The second Sunday in January is very important in the life of the church and of the believer. It is on this Sunday that we gather to recall and reaffirm our commitment to Jesus Christ in a “Remembrance of Baptism” Covenant Service.
January is a month generally characterized by the making of new resolutions for the new and hopefully improved year. As disciples of Jesus, we should also examine our spiritual lives and the covenant we made when we were baptized into the life of Christ.
What do we celebrate when we “remember” our Baptism? Baptism is entry into the Church. The use of the biblical term covenant links baptism and its related services to the work of God on behalf of God’s people. A covenant is a two-sided agreement involving promises and responsibilities of both parties.
In the Hebrew Bible, the story is told of God’s covenant relationship with the Hebrew people. The sign sealing that covenant is circumcision. In the New Testament, meaning New Covenant, the story is about Jesus Christ and the covenant that his life, death, and resurrection establish between God and the Christian Church. In baptism, we are initiated into the community of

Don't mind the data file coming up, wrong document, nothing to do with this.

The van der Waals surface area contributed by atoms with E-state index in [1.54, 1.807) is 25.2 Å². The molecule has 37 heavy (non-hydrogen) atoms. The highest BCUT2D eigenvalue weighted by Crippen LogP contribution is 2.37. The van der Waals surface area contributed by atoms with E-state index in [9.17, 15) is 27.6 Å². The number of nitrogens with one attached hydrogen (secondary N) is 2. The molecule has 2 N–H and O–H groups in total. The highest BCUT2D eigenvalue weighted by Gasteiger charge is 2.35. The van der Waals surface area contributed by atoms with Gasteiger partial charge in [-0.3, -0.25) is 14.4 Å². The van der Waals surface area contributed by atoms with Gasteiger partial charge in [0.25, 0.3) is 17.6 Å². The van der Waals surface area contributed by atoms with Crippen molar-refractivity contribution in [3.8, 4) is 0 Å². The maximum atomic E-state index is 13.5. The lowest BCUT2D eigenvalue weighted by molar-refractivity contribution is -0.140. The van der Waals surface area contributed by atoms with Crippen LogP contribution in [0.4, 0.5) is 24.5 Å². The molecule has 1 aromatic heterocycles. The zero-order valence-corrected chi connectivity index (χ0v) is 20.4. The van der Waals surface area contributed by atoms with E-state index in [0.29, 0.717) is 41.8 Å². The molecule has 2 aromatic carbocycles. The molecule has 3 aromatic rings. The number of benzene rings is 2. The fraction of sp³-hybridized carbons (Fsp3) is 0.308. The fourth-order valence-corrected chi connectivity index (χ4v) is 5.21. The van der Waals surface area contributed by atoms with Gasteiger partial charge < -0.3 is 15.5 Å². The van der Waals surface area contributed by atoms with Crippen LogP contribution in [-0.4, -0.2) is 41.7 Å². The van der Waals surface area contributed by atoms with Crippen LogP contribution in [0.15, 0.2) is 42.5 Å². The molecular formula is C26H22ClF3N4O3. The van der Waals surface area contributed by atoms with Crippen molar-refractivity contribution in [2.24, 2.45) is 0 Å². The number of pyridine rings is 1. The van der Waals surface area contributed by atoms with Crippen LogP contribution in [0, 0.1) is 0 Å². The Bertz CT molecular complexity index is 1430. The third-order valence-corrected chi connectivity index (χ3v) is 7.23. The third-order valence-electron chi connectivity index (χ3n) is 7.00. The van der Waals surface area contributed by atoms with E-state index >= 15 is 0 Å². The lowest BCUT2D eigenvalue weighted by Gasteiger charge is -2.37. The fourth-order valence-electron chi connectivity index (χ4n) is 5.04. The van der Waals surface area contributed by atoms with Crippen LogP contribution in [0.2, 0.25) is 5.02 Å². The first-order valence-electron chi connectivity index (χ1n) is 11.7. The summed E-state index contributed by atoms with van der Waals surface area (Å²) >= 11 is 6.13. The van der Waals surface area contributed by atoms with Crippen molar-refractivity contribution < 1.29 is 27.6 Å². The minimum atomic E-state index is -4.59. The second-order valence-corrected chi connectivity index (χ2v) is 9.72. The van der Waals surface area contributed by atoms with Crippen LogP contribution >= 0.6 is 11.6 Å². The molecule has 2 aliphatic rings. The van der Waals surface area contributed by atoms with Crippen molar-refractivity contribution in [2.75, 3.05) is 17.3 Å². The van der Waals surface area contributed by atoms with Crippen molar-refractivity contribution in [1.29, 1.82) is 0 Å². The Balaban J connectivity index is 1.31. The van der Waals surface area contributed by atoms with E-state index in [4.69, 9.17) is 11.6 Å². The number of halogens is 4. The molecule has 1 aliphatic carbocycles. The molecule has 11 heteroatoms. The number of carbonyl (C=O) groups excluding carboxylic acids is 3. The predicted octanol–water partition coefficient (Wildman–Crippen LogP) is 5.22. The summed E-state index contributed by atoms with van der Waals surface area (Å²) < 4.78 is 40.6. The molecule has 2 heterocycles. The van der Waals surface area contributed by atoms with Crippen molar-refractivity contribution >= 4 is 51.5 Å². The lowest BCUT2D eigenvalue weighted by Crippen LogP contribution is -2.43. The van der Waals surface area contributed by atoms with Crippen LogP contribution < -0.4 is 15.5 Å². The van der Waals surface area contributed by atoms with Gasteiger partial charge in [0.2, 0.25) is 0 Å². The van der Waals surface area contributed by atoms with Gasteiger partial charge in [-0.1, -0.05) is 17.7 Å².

God’s covenant people – the body of Christ. Baptism is the sign of the New Covenant, the divine promise applied to the life of each of us. It is “through water and the Spirit” that we enter into new spiritual life in relationship to God in Christ.
In The Articles of Religion, John Wesley asserted that, “Baptism is not only a sign of profession and mark of difference whereby Christians are distinguished from others that are not baptized; but it is also a sign of regeneration or the new birth.
The baptism of young children is to be retained in the church.” Baptism of an infant powerfully portrays the utter dependence which all of us have on God. The sacrament is the sign of God’s promise of ongoing grace, offering continual forgiveness and transformation throughout our lives. We do not receive all of the benefits of baptism at once; this is particularly obvious when infants are baptized. At whatever age it is received, baptism demonstrates our inclusion in the covenant with God and our access to
the divine grace that claims, sustains, and saves us. The goal is not to remember the day the pastor held you in her arms and put water on your head, but to remember that you are baptized and to reaffirm your baptismal vows.
Remembering that we are baptized, however, should not be limited to special worship services. We can find moments every day that remind us of our baptism and what it means in our daily living.
Many of us begin our day in the shower, and the waters that cleanse us can serve as a reminder of who we are in Christ Jesus. What a great way to greet the day!